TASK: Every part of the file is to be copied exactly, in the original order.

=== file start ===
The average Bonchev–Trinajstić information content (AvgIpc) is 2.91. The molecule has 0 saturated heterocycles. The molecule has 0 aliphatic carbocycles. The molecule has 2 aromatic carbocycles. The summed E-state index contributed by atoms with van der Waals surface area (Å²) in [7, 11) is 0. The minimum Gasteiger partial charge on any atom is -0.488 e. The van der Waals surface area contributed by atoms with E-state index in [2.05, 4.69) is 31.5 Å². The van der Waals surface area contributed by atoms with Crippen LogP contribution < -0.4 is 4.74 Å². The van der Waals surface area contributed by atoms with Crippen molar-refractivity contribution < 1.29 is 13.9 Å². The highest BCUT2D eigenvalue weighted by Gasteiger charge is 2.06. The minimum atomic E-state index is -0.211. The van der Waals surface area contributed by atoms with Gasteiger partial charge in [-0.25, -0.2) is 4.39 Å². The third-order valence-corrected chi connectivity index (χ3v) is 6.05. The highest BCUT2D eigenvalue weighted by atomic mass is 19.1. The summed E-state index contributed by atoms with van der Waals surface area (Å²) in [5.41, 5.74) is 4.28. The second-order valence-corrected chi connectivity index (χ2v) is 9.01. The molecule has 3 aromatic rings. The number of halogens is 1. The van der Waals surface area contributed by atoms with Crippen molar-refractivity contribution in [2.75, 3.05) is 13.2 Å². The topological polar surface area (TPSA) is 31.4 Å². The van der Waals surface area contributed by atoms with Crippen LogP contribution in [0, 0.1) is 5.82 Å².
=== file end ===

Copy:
The average Bonchev–Trinajstić information content (AvgIpc) is 2.91. The molecule has 0 saturated heterocycles. The molecule has 0 aliphatic carbocycles. The molecule has 2 aromatic carbocycles. The summed E-state index contributed by atoms with van der Waals surface area (Å²) in [7, 11) is 0. The minimum Gasteiger partial charge on any atom is -0.488 e. The van der Waals surface area contributed by atoms with E-state index in [2.05, 4.69) is 31.5 Å². The van der Waals surface area contributed by atoms with Crippen LogP contribution < -0.4 is 4.74 Å². The van der Waals surface area contributed by atoms with Crippen molar-refractivity contribution < 1.29 is 13.9 Å². The highest BCUT2D eigenvalue weighted by Gasteiger charge is 2.06. The minimum atomic E-state index is -0.211. The van der Waals surface area contributed by atoms with Gasteiger partial charge in [-0.25, -0.2) is 4.39 Å². The third-order valence-corrected chi connectivity index (χ3v) is 6.05. The highest BCUT2D eigenvalue weighted by atomic mass is 19.1. The summed E-state index contributed by atoms with van der Waals surface area (Å²) in [5.41, 5.74) is 4.28. The second-order valence-corrected chi connectivity index (χ2v) is 9.01. The molecule has 3 aromatic rings. The number of halogens is 1. The van der Waals surface area contributed by atoms with Crippen molar-refractivity contribution in [2.75, 3.05) is 13.2 Å². The topological polar surface area (TPSA) is 31.4 Å². The van der Waals surface area contributed by atoms with Crippen LogP contribution in [0, 0.1) is 5.82 Å².